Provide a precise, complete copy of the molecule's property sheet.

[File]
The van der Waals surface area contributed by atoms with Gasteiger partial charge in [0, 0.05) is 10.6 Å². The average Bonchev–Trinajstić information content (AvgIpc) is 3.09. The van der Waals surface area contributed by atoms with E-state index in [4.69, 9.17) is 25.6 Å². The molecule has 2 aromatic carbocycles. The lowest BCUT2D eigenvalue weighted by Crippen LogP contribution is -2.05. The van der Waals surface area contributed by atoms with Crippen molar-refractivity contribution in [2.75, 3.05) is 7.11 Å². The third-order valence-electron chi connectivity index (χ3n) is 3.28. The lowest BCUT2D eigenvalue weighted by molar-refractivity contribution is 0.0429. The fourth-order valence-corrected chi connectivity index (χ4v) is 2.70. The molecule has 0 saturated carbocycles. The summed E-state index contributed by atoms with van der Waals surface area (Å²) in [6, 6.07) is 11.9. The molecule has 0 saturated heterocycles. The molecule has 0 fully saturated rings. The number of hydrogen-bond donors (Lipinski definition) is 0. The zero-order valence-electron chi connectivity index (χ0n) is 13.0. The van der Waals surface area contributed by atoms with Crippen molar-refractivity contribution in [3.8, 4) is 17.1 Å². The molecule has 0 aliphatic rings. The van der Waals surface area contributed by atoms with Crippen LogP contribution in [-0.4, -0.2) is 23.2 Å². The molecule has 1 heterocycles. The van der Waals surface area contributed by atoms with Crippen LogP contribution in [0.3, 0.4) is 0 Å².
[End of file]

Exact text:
The van der Waals surface area contributed by atoms with Gasteiger partial charge in [0, 0.05) is 10.6 Å². The average Bonchev–Trinajstić information content (AvgIpc) is 3.09. The van der Waals surface area contributed by atoms with E-state index in [4.69, 9.17) is 25.6 Å². The molecule has 2 aromatic carbocycles. The lowest BCUT2D eigenvalue weighted by Crippen LogP contribution is -2.05. The van der Waals surface area contributed by atoms with Crippen molar-refractivity contribution in [2.75, 3.05) is 7.11 Å². The third-order valence-electron chi connectivity index (χ3n) is 3.28. The lowest BCUT2D eigenvalue weighted by molar-refractivity contribution is 0.0429. The fourth-order valence-corrected chi connectivity index (χ4v) is 2.70. The molecule has 0 saturated carbocycles. The summed E-state index contributed by atoms with van der Waals surface area (Å²) in [6, 6.07) is 11.9. The molecule has 0 saturated heterocycles. The molecule has 0 fully saturated rings. The number of hydrogen-bond donors (Lipinski definition) is 0. The zero-order valence-electron chi connectivity index (χ0n) is 13.0. The van der Waals surface area contributed by atoms with Crippen molar-refractivity contribution in [3.8, 4) is 17.1 Å². The molecule has 0 aliphatic rings. The van der Waals surface area contributed by atoms with Crippen LogP contribution in [-0.4, -0.2) is 23.2 Å². The molecule has 1 heterocycles. The van der Waals surface area contributed by atoms with Crippen LogP contribution in [0.3, 0.4) is 0 Å².